Embolus trajectory through a physical replica of the major cerebral arteries

Chung, Emma L.; Hague, James P.; Chanrion, Marie-Anne; Ramnarine, Kumar V.; Katsogridakis, Emmanuel and Evans, David H. (2010). Embolus trajectory through a physical replica of the major cerebral arteries. Stroke, 41(4) pp. 647–652.

DOI: https://doi.org/10.1161/STROKEAHA.109.574400

Abstract

Background and Purpose— The observed distribution of cerebral infarcts varies markedly from expectations based on blood-flow volume or Doppler embolus detection. In this study, we used an in vitro model of the cerebral arteries to test whether embolus microspheres encountering the circle of Willis are carried proportionally to volume flow or express a preferred trajectory related to arterial morphology or embolus size.

Methods— Our model consisted of a patient-specific silicone replica of the cerebral macrocirculation featuring physiologically realistic pulsatile flow of a blood-mimicking fluid at approximately 1000 mL/min and an input pressure of approximately 150/70 mm Hg. Particles of 200, 500, and 1000 µm diameter with equivalent density to thrombus were introduced to the carotid arteries and counted on exiting the model outlets.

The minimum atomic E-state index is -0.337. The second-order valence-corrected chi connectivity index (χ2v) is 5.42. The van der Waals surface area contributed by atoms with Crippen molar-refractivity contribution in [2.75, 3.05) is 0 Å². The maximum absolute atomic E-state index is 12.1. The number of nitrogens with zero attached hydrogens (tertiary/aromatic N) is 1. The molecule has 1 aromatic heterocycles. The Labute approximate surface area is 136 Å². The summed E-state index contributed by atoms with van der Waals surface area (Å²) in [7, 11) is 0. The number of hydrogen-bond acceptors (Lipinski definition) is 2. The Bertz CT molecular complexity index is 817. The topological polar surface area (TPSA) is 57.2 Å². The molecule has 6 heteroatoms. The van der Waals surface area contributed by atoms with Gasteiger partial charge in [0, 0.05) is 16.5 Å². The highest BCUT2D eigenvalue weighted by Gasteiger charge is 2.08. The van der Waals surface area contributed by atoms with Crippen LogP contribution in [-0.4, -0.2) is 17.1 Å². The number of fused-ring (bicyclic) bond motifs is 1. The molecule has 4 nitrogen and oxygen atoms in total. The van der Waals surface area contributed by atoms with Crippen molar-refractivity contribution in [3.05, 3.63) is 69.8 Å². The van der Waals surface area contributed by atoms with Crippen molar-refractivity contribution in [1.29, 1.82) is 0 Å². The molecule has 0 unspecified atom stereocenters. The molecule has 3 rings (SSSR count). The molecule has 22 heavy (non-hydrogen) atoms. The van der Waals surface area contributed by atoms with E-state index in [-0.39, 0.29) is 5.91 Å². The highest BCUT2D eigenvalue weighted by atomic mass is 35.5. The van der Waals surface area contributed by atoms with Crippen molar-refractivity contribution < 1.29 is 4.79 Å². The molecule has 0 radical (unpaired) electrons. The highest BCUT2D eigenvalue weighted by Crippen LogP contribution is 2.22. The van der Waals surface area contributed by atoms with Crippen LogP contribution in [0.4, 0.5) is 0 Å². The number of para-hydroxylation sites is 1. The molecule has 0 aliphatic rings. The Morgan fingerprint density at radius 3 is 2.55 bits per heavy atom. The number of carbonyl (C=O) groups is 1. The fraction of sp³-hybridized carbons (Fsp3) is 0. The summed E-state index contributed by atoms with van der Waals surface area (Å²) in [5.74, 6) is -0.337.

Results— The middle cerebral arteries (MCAs) of the replica attracted a disproportionate number of emboli compared with the anterior cerebral arteries; 98%±3% of 1000 µm and 93%±2% of 500 µm emboli entered the MCA compared with 82%±5% of the flow. The observed distribution of large emboli was consistent with the ratio of MCA:anterior cerebral artery infarcts, approximately 95% of which occur in territories supplied by the MCA. With decreasing embolus size, the distribution of emboli approaches that of the flow (approximately 89% of 200 µm emboli took the MCA).

Conclusions— Embolus trajectory through the cerebral arteries is dependent on embolus size and strongly favors the MCA for large emboli. The 70:30 ratio of MCA:anterior cerebral artery emboli observed by Doppler ultrasound is consistent with the trajectories of small emboli that tend to be asymptomatic.

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